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Spare us all the 'research school' lines

OK, can we cut the crapola already?

Can we dispense with the nonsense of blaming BYU's exclusion from the Pac-10 on the school's perceived shortcomings as a "research institution."


Research? What, are they going to do, host a lab-rat race? A find-that-genome contest? A league-wide all-nighter over the Bunsen burner? First one to cold fusion wins!

This isn't about "research institutions," although that seems to be one of the favorite explanations for leaving BYU out in the cold. The recent expansion of the Pac-10 to include Utah and Colorado was not prompted by a sudden desire to add "research institutions" and academics to the league. It was prompted by TV contracts and football. The rest of it — the academics, the research, other sports — is fluff.

Money is the only thing that matters to universities these days, and it's certainly the only thing that matters in college football. If that weren't the case, we'd have a playoff system.

Utah is a great addition to the league, but BYU deserved equal treatment, especially if such matters were based purely on performance on the field. From BYU's perspective, there is no good way to spin this. This is the worst news since Sunday games. Their archrival got a big promotion and, with it, a huge increase in pay and blue-chip recruit signings.

The Cougars have to be wondering what just happened. They have fielded the best football program in the Mountain West for years. They have been a Top 20 team since the late '70s. They have won 23 conference championships and made 28 bowl games. They have produced a Heisman winner and a national championship.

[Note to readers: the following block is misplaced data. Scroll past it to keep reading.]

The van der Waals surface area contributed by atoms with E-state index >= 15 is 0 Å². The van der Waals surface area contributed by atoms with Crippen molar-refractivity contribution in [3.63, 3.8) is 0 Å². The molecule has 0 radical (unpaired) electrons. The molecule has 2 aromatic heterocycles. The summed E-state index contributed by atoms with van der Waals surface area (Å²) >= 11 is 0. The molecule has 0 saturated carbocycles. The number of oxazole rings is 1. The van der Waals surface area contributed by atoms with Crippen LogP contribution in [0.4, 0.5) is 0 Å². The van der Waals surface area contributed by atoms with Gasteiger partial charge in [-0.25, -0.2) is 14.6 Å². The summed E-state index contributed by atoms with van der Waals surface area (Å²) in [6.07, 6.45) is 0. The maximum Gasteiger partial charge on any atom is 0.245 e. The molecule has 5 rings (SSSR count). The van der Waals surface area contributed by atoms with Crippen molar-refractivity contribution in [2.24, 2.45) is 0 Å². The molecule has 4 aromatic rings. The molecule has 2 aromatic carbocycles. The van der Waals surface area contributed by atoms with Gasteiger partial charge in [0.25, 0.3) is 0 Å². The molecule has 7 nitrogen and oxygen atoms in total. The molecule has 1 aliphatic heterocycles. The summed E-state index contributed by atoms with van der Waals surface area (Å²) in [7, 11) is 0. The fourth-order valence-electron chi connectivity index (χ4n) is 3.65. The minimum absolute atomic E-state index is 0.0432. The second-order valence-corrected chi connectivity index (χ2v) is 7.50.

And that's just football. Unlike most athletic programs in the Title IX era, the Cougars have not focused on football and basketball to the exclusion of the so-called minor sports, with rare exceptions (wrestling). They have quality programs across the board — swimming, track, volleyball, soccer, cross country, baseball.

They also have among the best athletic facilities in the country. Their football stadium has 20,000 seats more than Utah's. They have a world-class track and field stadium. Utah doesn't have a track or a men's track team, and now they're about to join a league that boasts some of the country's top track programs.

Even from a monetary consideration, the Cougars would have been an asset to the Pac-10. They could have brought TV sets to the league — think: 14 million Mormons.

But it came down to this: The league needed two more teams to create two divisions and a conference championship game (read: more TV money). They took Utah, with its Salt Lake TV market, and Colorado, with its Denver TV market, and BYU was left out.

The Cougars came with what most would consider baggage: They won't play on Sunday, which would create headaches for the Pac-10 TV contract, and their honor code and conservative living don't fit in with the liberal Pac-10 crowd. Otherwise, BYU should be as attractive as Notre Dame, another religious school that is repeatedly courted by BCS conferences.

The Utes happened to be in the right place in the right time, and good for them. But the Cougars should be running off to the big time with them.

Fate or luck or whatever you want to call it lent the Utes a hand. They were an enigma on the football field for decades; they couldn't win a conference title and rarely won more than six or seven games a year. Then along came Urban Meyer a few years ago and the program took off, just in time, as it turned out, to attract the attention of the Pac-10 when the league went looking for more TV sets.

The Utes caught another break when six teams from the Big 12 Conference turned down the Pac-10 offer to join the league, and they caught another break because their top rival for the invitation was considered to have too much baggage.

So there it is: Utah will be playing for Rose Bowl or the BCS national title game, while BYU will be playing for the Las Vegas Bowl, and there's nothing fair about it.